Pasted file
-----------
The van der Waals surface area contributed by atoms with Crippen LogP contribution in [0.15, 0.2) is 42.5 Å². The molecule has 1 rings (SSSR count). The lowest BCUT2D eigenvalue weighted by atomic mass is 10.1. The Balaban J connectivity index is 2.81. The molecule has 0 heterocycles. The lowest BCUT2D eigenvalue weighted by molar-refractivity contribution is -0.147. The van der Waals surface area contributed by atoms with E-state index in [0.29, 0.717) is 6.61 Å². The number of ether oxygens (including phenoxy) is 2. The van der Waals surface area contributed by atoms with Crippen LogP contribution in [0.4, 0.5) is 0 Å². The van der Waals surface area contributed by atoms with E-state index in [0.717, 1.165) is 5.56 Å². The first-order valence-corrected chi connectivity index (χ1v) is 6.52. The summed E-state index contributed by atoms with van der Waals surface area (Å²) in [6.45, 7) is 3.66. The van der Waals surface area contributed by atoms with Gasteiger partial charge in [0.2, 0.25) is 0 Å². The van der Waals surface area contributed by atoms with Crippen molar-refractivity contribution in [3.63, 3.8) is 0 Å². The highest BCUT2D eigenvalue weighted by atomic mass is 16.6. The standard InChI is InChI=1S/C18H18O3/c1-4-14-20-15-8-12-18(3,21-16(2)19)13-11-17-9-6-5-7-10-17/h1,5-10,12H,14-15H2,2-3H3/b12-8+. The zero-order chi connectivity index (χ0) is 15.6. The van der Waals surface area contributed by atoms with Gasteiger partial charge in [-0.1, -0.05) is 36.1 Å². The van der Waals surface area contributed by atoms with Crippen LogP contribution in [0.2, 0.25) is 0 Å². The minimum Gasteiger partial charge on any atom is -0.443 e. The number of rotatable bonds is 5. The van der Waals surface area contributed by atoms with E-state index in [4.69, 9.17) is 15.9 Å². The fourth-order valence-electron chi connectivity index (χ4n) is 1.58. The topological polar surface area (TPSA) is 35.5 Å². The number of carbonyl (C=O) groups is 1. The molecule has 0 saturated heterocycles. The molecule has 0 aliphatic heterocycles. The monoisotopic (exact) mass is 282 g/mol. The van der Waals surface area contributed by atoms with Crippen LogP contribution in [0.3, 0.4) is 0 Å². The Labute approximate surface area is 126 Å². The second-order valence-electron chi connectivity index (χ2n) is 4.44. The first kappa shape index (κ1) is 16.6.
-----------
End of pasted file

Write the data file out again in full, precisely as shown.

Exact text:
The van der Waals surface area contributed by atoms with Crippen LogP contribution in [0.15, 0.2) is 42.5 Å². The molecule has 1 rings (SSSR count). The lowest BCUT2D eigenvalue weighted by atomic mass is 10.1. The Balaban J connectivity index is 2.81. The molecule has 0 heterocycles. The lowest BCUT2D eigenvalue weighted by molar-refractivity contribution is -0.147. The van der Waals surface area contributed by atoms with E-state index in [0.29, 0.717) is 6.61 Å². The number of ether oxygens (including phenoxy) is 2. The van der Waals surface area contributed by atoms with Crippen LogP contribution in [0.4, 0.5) is 0 Å². The van der Waals surface area contributed by atoms with E-state index in [0.717, 1.165) is 5.56 Å². The first-order valence-corrected chi connectivity index (χ1v) is 6.52. The summed E-state index contributed by atoms with van der Waals surface area (Å²) in [6.45, 7) is 3.66. The van der Waals surface area contributed by atoms with Gasteiger partial charge in [0.2, 0.25) is 0 Å². The van der Waals surface area contributed by atoms with Crippen molar-refractivity contribution in [3.63, 3.8) is 0 Å². The highest BCUT2D eigenvalue weighted by atomic mass is 16.6. The standard InChI is InChI=1S/C18H18O3/c1-4-14-20-15-8-12-18(3,21-16(2)19)13-11-17-9-6-5-7-10-17/h1,5-10,12H,14-15H2,2-3H3/b12-8+. The zero-order chi connectivity index (χ0) is 15.6. The van der Waals surface area contributed by atoms with Gasteiger partial charge in [-0.1, -0.05) is 36.1 Å². The van der Waals surface area contributed by atoms with Crippen LogP contribution in [0.2, 0.25) is 0 Å². The minimum Gasteiger partial charge on any atom is -0.443 e. The number of rotatable bonds is 5. The van der Waals surface area contributed by atoms with E-state index in [4.69, 9.17) is 15.9 Å². The fourth-order valence-electron chi connectivity index (χ4n) is 1.58. The topological polar surface area (TPSA) is 35.5 Å². The number of carbonyl (C=O) groups is 1. The molecule has 0 saturated heterocycles. The molecule has 0 aliphatic heterocycles. The monoisotopic (exact) mass is 282 g/mol. The van der Waals surface area contributed by atoms with Crippen LogP contribution in [0.3, 0.4) is 0 Å². The Labute approximate surface area is 126 Å². The second-order valence-electron chi connectivity index (χ2n) is 4.44. The first kappa shape index (κ1) is 16.6.